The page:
• Teachers
  • Pupils
  • Parents

Each one of these groups will have a very specific context of use when looking for content, the descriptions they use and understand to find it and their underlying purpose in doing so. In this case, they will each require a separate structure around an entity and may require their own version of the ontology.

Additionally there are criteria that operated as informational facets (now commonly associated with faceted search) which act as secondary entities;

  • ISBN
  • Bulk price
  • Unit price
  • Country standards
  • Regional standards
  • Education level
  • Education target
  • Education skills
  • Education method
  • Exam board
  • Exam year
  • Pupil/student age
  • Content subject
  • Content brand
  • Content group
  • Content purpose
  • Language
  • Language Tone of Voice
  • Media type
  • Media format

The above entities enable the audiences to find the content assets that meet their specific needs. It is very important at this stage not to confuse entities with hierarchies. Hierarchies are the structuring of entities in a direct or indirect relationship that are above or below (immediate superior or subordinate) this also includes cross related relationships. As previously mentioned there may already be standard hierarchies in the domain in question that should be observed.

But how do you find these entities in any domain?

Taking the above example the standard hierarchy in publishing is ISBN a review of several entities within a single ISBN item will reveal many of entities above. To get the rest research is required (it cannot be done any other way);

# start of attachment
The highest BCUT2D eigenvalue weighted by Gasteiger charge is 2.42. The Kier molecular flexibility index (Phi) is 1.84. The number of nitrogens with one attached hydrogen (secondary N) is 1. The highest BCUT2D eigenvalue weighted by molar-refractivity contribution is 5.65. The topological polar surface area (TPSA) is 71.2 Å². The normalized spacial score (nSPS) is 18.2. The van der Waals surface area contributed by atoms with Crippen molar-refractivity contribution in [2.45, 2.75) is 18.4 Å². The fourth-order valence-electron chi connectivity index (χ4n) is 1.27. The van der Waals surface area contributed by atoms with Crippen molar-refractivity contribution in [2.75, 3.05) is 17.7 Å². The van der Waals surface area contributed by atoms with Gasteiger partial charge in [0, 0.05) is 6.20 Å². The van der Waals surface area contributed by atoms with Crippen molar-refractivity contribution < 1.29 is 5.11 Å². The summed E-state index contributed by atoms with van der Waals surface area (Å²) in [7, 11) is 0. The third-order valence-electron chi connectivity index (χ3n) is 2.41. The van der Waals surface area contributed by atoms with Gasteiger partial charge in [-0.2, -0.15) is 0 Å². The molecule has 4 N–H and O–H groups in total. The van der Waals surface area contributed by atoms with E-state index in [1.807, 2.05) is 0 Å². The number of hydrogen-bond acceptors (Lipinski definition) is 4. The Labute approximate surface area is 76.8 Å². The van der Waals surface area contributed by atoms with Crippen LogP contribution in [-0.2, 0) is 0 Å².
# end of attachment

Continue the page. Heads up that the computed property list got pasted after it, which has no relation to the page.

1. Find out who the audience is and what is their objective?
  2. Find out what are the rules, laws and governance?
  3. Find out who buys, distributes, delivers, services, resells and what their relationship is to the originator?
  4. Find out specifically who the audience is currently, competitor and target audience?

Define ‘What is the smallest component of viable (useful) information?’ and use that to model the information system. I have worked with several huge education providers and universities and the questions I ask is, ‘What is a course?’;

  • A course has a title
  • A course has duration, with a start and an end
  • A course has a subject
  • A course has a level
  • A course has prerequisites
  • A course has an outcome, which leads to options
  • A course has a delivery mechanism

I also ask, ‘Who is a student?’, ‘Who is a tutor?’, ‘What is an outcome?’ even ‘What is a college?’, if a course has a regular location then this creates a secondary set of entities.

  • A location has an address, telephone number, email address
  • A location has facilities
  • A location has transportation links
  • A location has a community
  • A location has accommodation

And it goes on and on, this is Information Architecture 101.

This is a repost from an article first published in 2007.

About the Author

Karl Smith is Computer Scientist or as he describes himself a Creative Scientist. He has a BA in Design from the 1980’s and an MSc in Interactive Technologies for E-commerce from the 2000’s. His MSc was technically focused with a large portion given over to Transformation and Very Large Databases, data warehouses, Data Mining, online analytical Processing (OLAP), web browsers and search engines, optimisation, recovery and backup, database connectivity technologies. Including writing SQL.

Karl Smith is an acknowledged leader in the field of Human Centred Design, User Experience and Usability and has been honoured with a Fellowship by the British Computer Society. He is also the Founder of several organisations including The Human Centered Design Society.